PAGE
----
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How to Stop Robocalls

Tired of interruptions?

How often do you find yourself at your desk in the middle of a critical, time sensitive project only to have your concentration shattered by the ear piercing ring of your cell phone? You look down and see your friend, “Scam Likely,” calling once again. He must be a good friend because you hear from him at work at least twice a day and he seems relaxed enough to call at the most inopportune times. You want to end your connection with him given his rude interruptions but you’re not quite sure how to do it.The first thing you need to know is that you’re most likely not dealing with a person at all but a robocall. What is that? Well, if you answer your cell phone and hear what sounds like it might be a previously recorded message, it is most likely a robocall. It could very well be an unlawful attempt to reach you. The Federal Trade Commission (FTC) says that unless a company has your written permission or “opt-in” to call you, it is out of bounds. Indeed, FTC rules only allow certain robocalls, such as those for political, charitable, and debt collection purposes. Nonetheless, YouMail estimates that 4.7 billion robocalls blew up phones with the average person receiving 14.3 unsolicited calls. Not surprisingly, robocalls have also become the top consumer complaint in the nation according to the FTC .Here are four tips to keep those pesky calls at bay:

1. Take Advantage of Features Offered By Your Wireless Carrier.

Each of the major U.S. wireless carriers provides a call blocking feature for their customers. Keep in mind that some of these are free and some are not. Here’s a quick list:

T-Mobile began offering its Scam ID and Scam Block in 2017, reportedly becoming the first carrier to aggressively target the robocall problem. Scam ID alerts you when a robocall is coming from a likely scammer. Scam Block heads off likely scammers before they can bug you. You can enable the feature in your T-Mobile account, in the latest Name ID app, or by dialing #662# from your T-Mobile phone. For an extra $4 you can also add the Name ID feature to view names of incoming callers. T-Mobile’s programs have been making some headway. Last July, it announced it had blocked 3.5 billion scam calls and warned customers about 15 billion ‘Scam Likely’ calls since the program’s inception. Verizon offers customers Call Filter, which includes spam detection, a spam filter and the chance to report random numbers for free. For an additional $2.99 per month the feature also includes caller ID, spam lookup, and a personal block and spam list. AT&T has also weighed-in with Call Protect, an application that can be activated for free. It automatically blocks calls from numbers flagged as “fraudulent.” The free version blocks calls from potential spammers, identifies telemarketing calls, and lets you add unwanted callers to your block list. For an extra $3.99 per month you can also get caller ID for unknown numbers.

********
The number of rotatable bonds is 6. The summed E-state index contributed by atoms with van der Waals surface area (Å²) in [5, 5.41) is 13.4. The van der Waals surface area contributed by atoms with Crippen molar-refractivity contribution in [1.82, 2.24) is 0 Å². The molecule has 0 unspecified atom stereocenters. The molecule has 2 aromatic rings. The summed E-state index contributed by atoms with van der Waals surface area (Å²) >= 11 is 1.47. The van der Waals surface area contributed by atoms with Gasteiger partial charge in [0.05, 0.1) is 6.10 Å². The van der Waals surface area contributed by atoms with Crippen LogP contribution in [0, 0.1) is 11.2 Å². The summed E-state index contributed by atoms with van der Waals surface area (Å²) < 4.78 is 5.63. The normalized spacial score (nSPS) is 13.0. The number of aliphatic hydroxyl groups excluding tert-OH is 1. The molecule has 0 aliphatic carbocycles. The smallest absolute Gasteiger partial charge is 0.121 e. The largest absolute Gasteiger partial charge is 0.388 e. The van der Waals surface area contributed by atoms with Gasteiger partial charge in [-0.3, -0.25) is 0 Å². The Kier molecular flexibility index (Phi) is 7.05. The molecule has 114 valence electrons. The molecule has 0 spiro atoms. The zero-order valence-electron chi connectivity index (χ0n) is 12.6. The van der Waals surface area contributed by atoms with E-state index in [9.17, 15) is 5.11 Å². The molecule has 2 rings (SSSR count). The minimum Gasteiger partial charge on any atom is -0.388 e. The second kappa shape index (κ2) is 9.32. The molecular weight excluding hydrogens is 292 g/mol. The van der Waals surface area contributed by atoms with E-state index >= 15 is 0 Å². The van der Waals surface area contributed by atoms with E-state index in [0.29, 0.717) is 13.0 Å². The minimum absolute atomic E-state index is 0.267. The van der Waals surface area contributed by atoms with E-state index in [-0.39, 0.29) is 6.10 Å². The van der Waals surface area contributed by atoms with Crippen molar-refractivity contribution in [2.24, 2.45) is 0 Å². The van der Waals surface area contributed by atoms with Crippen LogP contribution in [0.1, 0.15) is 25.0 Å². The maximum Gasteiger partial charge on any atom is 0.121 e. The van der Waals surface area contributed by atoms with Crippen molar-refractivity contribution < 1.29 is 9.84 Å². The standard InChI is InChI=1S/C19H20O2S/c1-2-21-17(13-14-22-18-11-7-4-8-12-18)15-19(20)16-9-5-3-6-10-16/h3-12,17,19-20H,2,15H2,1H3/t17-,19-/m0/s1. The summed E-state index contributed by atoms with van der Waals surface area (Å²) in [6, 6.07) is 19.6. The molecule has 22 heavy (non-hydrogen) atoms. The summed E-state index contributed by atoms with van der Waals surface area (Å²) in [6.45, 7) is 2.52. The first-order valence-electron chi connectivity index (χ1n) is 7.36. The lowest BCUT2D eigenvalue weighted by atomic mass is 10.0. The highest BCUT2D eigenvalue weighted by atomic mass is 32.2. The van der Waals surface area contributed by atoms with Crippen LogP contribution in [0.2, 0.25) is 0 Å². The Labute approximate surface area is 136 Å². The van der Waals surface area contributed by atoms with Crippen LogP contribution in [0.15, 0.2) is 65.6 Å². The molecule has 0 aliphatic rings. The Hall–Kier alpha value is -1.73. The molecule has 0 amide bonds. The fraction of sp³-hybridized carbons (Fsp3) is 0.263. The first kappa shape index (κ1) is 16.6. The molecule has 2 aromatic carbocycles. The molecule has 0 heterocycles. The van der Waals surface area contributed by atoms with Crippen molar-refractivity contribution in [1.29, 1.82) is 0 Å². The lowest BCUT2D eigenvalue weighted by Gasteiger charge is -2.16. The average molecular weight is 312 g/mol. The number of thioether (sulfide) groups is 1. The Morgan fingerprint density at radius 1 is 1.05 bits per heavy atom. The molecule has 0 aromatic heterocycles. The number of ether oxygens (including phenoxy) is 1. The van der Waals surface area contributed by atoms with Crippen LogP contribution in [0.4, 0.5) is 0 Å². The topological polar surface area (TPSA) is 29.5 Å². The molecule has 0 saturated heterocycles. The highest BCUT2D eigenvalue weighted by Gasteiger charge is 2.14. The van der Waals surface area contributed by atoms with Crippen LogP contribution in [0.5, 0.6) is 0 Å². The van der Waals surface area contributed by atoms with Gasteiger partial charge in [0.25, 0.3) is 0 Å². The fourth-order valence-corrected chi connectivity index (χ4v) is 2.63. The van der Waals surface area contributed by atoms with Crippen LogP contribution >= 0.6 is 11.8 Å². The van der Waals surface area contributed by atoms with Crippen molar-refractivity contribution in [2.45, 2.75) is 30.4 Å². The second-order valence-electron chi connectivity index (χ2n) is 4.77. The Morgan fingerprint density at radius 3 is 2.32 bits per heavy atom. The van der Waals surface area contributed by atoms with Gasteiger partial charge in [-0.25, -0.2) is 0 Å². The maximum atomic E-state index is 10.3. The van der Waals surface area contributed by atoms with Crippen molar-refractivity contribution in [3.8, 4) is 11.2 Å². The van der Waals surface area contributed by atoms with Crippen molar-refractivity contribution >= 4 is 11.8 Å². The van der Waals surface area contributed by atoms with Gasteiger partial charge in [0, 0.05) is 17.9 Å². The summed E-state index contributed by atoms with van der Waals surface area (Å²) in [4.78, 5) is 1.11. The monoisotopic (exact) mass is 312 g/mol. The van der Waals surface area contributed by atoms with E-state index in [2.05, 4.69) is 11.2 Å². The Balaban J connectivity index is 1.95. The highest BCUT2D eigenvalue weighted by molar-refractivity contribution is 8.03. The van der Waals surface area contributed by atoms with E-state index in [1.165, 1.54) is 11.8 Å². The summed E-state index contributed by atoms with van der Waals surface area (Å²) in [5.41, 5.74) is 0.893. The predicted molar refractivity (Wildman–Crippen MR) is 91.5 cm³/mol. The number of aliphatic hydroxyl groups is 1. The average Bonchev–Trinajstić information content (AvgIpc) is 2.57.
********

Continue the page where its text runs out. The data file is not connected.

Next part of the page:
2. Download a Third Party Call Blocking App

Another way to prevent robocalls on your phone is to download a call blocking app. These apps act as filters, using call data from users to predict which calls are scams. They then stop calls from reaching your device. To get a call blocking app visit the app store for your device’s specific operating system (Android, iOS, etc.) and review consumer ratings to make the best choice. There are also plenty of expert reviews available online for various call blocking apps. The key is to find an app that works on your device, provides automatic call blocking and spam alerts, and can report a number if a call gets through. Some of these apps are free while others involve a small monthly fee.

3. Register Your Number.

Add your mobile number to the National Do Not Call Registry, which frequently stops telemarketers from calling your registered number.

4. Report Offending Calls.

File a complaint online with the FTC or FCC, or use to report the number on your caller ID. Even if the number appears fake, it’s worth reporting. The FTC analyzes this data to identify illegal callers based on calling patterns. You can also forward spam text messages to 7726 (or SPAM), a free text exchange with your wireless provider that will report the number. While it won't immediately block the number from texting you again, it will help your carrier investigate its origins to try to put an end to it.

The Bottom Line

While none of these tips will completely eliminate robocall disturbances it’s crucial to understand that you will have to put in a little sweat and equity to minimize their effect. From being proactive with unknown calls, and utilizing an app or wireless carrier service, you can at the very least minimize the total number of robocalls and spam you receive in the immediate future until a more permanent solution comes along.

At Dallas Network Services, we work with a large variety of businesses based in Dallas and Fort Worth (DFW) and the surrounding area such as Addison, Plano, Carrollton, Denton, Richardson, Garland and beyond. We also extend our reach outside the area to include all Texas and other states. We provide on premise server support including Microsoft Exchange as well as Cloud computing services and hosted solutions. We specialize project services, network support, desktop support and voice over IP (VoIP) business phones. Our fully managed IT services will improve your business reliability as well as your bottom line. Contact us today at chat or call 214-696-6630.  #DNS# #dallasnetworkservices #techsupport #hacker #cybersecurity #MSP

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